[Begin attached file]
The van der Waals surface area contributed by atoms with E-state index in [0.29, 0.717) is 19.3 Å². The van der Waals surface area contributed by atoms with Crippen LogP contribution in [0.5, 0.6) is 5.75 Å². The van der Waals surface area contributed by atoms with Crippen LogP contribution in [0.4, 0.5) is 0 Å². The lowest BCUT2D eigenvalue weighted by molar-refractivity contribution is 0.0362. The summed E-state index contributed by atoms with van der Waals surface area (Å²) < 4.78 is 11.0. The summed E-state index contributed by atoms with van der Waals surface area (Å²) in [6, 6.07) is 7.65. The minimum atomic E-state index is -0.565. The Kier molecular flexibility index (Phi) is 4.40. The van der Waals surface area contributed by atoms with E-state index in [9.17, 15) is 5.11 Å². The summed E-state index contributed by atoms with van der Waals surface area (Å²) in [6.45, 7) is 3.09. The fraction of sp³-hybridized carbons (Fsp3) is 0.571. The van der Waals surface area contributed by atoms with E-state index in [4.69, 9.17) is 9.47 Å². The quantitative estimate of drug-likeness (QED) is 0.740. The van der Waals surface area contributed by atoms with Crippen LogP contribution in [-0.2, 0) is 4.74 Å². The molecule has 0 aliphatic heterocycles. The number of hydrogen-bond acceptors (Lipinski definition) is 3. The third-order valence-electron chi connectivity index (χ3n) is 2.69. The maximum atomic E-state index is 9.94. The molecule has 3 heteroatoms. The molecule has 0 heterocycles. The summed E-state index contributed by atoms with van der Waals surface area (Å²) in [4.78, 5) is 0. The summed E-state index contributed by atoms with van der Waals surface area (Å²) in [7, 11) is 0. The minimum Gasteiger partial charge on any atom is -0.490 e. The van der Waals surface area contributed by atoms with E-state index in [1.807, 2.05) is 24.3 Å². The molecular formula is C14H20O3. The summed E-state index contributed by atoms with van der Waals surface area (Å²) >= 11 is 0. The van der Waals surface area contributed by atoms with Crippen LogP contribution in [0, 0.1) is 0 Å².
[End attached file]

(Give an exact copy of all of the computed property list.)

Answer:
The van der Waals surface area contributed by atoms with E-state index in [0.29, 0.717) is 19.3 Å². The van der Waals surface area contributed by atoms with Crippen LogP contribution in [0.5, 0.6) is 5.75 Å². The van der Waals surface area contributed by atoms with Crippen LogP contribution in [0.4, 0.5) is 0 Å². The lowest BCUT2D eigenvalue weighted by molar-refractivity contribution is 0.0362. The summed E-state index contributed by atoms with van der Waals surface area (Å²) < 4.78 is 11.0. The summed E-state index contributed by atoms with van der Waals surface area (Å²) in [6, 6.07) is 7.65. The minimum atomic E-state index is -0.565. The Kier molecular flexibility index (Phi) is 4.40. The van der Waals surface area contributed by atoms with E-state index in [9.17, 15) is 5.11 Å². The summed E-state index contributed by atoms with van der Waals surface area (Å²) in [6.45, 7) is 3.09. The fraction of sp³-hybridized carbons (Fsp3) is 0.571. The van der Waals surface area contributed by atoms with E-state index in [4.69, 9.17) is 9.47 Å². The quantitative estimate of drug-likeness (QED) is 0.740. The van der Waals surface area contributed by atoms with Crippen LogP contribution in [-0.2, 0) is 4.74 Å². The molecule has 0 aliphatic heterocycles. The number of hydrogen-bond acceptors (Lipinski definition) is 3. The third-order valence-electron chi connectivity index (χ3n) is 2.69. The maximum atomic E-state index is 9.94. The molecule has 3 heteroatoms. The molecule has 0 heterocycles. The summed E-state index contributed by atoms with van der Waals surface area (Å²) in [4.78, 5) is 0. The summed E-state index contributed by atoms with van der Waals surface area (Å²) in [7, 11) is 0. The minimum Gasteiger partial charge on any atom is -0.490 e. The van der Waals surface area contributed by atoms with E-state index in [1.807, 2.05) is 24.3 Å². The molecular formula is C14H20O3. The summed E-state index contributed by atoms with van der Waals surface area (Å²) >= 11 is 0. The van der Waals surface area contributed by atoms with Crippen LogP contribution in [0, 0.1) is 0 Å².